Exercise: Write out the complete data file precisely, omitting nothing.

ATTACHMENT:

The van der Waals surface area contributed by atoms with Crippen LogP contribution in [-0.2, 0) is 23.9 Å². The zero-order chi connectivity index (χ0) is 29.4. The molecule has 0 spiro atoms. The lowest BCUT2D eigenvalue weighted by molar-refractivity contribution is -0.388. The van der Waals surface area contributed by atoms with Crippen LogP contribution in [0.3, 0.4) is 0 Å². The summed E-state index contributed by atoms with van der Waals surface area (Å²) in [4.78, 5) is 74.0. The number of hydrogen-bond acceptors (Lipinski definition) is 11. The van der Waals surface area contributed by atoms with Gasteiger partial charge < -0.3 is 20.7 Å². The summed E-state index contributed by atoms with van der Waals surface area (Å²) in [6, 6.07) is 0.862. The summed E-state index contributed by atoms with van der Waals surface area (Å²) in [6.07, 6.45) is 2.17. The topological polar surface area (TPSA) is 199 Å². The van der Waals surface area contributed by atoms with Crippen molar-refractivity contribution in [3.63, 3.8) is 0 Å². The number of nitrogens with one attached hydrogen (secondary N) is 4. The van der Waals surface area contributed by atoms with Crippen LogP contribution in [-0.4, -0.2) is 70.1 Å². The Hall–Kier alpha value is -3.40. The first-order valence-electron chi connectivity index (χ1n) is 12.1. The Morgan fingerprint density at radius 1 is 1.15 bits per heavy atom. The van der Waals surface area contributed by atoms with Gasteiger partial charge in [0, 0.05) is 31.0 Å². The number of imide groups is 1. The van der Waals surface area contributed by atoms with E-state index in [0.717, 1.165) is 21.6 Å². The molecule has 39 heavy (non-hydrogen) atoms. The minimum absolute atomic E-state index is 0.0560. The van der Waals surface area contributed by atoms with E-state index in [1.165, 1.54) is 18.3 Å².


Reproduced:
The van der Waals surface area contributed by atoms with Crippen LogP contribution in [-0.2, 0) is 23.9 Å². The zero-order chi connectivity index (χ0) is 29.4. The molecule has 0 spiro atoms. The lowest BCUT2D eigenvalue weighted by molar-refractivity contribution is -0.388. The van der Waals surface area contributed by atoms with Crippen LogP contribution in [0.3, 0.4) is 0 Å². The summed E-state index contributed by atoms with van der Waals surface area (Å²) in [4.78, 5) is 74.0. The number of hydrogen-bond acceptors (Lipinski definition) is 11. The van der Waals surface area contributed by atoms with Gasteiger partial charge < -0.3 is 20.7 Å². The summed E-state index contributed by atoms with van der Waals surface area (Å²) in [6, 6.07) is 0.862. The summed E-state index contributed by atoms with van der Waals surface area (Å²) in [6.07, 6.45) is 2.17. The topological polar surface area (TPSA) is 199 Å². The van der Waals surface area contributed by atoms with Crippen molar-refractivity contribution in [3.63, 3.8) is 0 Å². The number of nitrogens with one attached hydrogen (secondary N) is 4. The van der Waals surface area contributed by atoms with Crippen LogP contribution in [-0.4, -0.2) is 70.1 Å². The Hall–Kier alpha value is -3.40. The first-order valence-electron chi connectivity index (χ1n) is 12.1. The Morgan fingerprint density at radius 1 is 1.15 bits per heavy atom. The van der Waals surface area contributed by atoms with Gasteiger partial charge in [0, 0.05) is 31.0 Å². The number of imide groups is 1. The van der Waals surface area contributed by atoms with E-state index in [0.717, 1.165) is 21.6 Å². The molecule has 39 heavy (non-hydrogen) atoms. The minimum absolute atomic E-state index is 0.0560. The van der Waals surface area contributed by atoms with E-state index in [1.165, 1.54) is 18.3 Å².